All posts in the opinion category

Week One: No Wasted Time

Published Monday, March 19, 2012 by Chasing Neptune

Week One: Monday, March 12, 2012 to Sunday, March 18, 2012

Goal: Do not waste any time. This means that I must find a productive way to spend my downtime. (ie: Don’t spend time uselessly creeping around the internet or vegging out in front of the tv when I could be working on homework, writing, reading, spending time with my family, etc.)

Timing: I decided to do this challenge over my university’s spring break, so that I would have time to devote to whatever I thought would be a productive use of my time. On one hand, I think the timing helped me, as I did not put off anything that I wanted to do for me. On the other hand, without the academic pressure of a normal school week, I put off a lot of the course work I wanted to accomplish over spring break.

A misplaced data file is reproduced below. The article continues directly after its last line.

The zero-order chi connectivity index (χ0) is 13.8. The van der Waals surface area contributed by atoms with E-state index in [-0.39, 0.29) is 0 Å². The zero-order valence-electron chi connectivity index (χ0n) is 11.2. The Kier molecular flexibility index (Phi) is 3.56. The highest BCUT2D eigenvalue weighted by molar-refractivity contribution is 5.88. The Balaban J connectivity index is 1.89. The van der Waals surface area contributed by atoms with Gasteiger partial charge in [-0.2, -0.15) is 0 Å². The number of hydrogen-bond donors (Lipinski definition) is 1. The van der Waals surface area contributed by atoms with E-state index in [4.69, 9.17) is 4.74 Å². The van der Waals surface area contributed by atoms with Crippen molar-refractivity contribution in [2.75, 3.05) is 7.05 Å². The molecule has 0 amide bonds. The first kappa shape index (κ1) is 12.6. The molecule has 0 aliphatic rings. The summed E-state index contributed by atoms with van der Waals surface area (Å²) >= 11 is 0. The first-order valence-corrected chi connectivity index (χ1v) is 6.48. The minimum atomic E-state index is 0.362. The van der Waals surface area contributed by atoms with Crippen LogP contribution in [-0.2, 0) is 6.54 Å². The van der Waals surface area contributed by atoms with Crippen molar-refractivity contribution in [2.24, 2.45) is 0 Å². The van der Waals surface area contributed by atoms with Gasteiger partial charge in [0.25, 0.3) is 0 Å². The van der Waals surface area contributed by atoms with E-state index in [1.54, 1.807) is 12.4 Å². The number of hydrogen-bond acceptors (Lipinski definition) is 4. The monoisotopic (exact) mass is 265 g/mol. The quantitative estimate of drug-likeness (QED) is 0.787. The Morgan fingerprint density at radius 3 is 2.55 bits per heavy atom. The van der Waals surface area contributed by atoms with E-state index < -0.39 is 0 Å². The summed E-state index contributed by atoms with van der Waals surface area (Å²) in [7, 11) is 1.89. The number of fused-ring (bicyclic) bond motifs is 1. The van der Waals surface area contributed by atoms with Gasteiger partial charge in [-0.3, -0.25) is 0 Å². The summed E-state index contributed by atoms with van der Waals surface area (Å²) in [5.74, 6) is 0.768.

As you may or may not be able to see, my Spring Break To-Do List is almost entirely accomplished (save for the rather extensive course work section.) However, I did make it to all of my appointments, do most of the tasks for my sorority, and find time for my fun items.

Monday – I dominated Monday. I cleaned the entire downstairs of our house (4 rooms, 2 bathrooms), washed & unloaded dishes, took a walk with my mom and neighbor, worked, played my video game, and did several little tasks for my sorority. I ended the day feeling exhausted, but accomplished and proud of myself.

Tuesday – This was no Monday, but it was still successful. I finished some work, took another walk, went to an appointment, went shopping, and welcomed a new dog to the family. Overall, more personally successful than academically/Greek-ly.

Wednesday – At first I thought Wednesday was a failure, but I actually kind of rocked. I cleaned my own room and bathroom, worked, worked for my sorority, did homework for one of my courses, and worked on my sorority’s chapter website. The tasks were few, but time-consuming.